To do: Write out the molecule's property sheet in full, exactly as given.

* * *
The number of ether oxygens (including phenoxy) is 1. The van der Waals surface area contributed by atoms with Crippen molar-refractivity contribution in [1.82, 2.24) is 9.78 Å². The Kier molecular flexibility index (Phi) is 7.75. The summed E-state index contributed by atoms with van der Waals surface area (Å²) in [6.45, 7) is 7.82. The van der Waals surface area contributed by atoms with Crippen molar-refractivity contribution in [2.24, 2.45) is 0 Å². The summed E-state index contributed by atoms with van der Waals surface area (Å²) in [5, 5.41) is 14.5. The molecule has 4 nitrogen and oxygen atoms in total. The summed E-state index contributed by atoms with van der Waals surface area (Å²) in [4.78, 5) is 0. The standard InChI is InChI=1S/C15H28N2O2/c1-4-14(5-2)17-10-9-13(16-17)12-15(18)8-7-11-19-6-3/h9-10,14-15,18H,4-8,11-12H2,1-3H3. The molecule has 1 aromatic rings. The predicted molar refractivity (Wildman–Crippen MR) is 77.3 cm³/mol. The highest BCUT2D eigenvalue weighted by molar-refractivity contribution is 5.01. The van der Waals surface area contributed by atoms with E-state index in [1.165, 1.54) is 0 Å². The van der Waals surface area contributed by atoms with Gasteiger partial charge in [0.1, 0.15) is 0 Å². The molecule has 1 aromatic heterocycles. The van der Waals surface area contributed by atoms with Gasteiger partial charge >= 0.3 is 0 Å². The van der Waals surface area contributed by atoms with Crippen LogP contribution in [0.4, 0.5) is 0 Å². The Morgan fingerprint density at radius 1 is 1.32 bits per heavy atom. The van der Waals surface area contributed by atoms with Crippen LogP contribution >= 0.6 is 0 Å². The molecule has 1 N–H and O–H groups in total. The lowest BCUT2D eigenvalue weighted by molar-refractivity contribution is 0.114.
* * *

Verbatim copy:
The number of ether oxygens (including phenoxy) is 1. The van der Waals surface area contributed by atoms with Crippen molar-refractivity contribution in [1.82, 2.24) is 9.78 Å². The Kier molecular flexibility index (Phi) is 7.75. The summed E-state index contributed by atoms with van der Waals surface area (Å²) in [6.45, 7) is 7.82. The van der Waals surface area contributed by atoms with Crippen molar-refractivity contribution in [2.24, 2.45) is 0 Å². The summed E-state index contributed by atoms with van der Waals surface area (Å²) in [5, 5.41) is 14.5. The molecule has 4 nitrogen and oxygen atoms in total. The summed E-state index contributed by atoms with van der Waals surface area (Å²) in [4.78, 5) is 0. The standard InChI is InChI=1S/C15H28N2O2/c1-4-14(5-2)17-10-9-13(16-17)12-15(18)8-7-11-19-6-3/h9-10,14-15,18H,4-8,11-12H2,1-3H3. The molecule has 1 aromatic rings. The predicted molar refractivity (Wildman–Crippen MR) is 77.3 cm³/mol. The highest BCUT2D eigenvalue weighted by molar-refractivity contribution is 5.01. The van der Waals surface area contributed by atoms with E-state index in [1.165, 1.54) is 0 Å². The van der Waals surface area contributed by atoms with Gasteiger partial charge in [0.1, 0.15) is 0 Å². The molecule has 1 aromatic heterocycles. The van der Waals surface area contributed by atoms with Gasteiger partial charge >= 0.3 is 0 Å². The van der Waals surface area contributed by atoms with Crippen LogP contribution in [0.4, 0.5) is 0 Å². The Morgan fingerprint density at radius 1 is 1.32 bits per heavy atom. The van der Waals surface area contributed by atoms with Crippen LogP contribution >= 0.6 is 0 Å². The molecule has 1 N–H and O–H groups in total. The lowest BCUT2D eigenvalue weighted by molar-refractivity contribution is 0.114.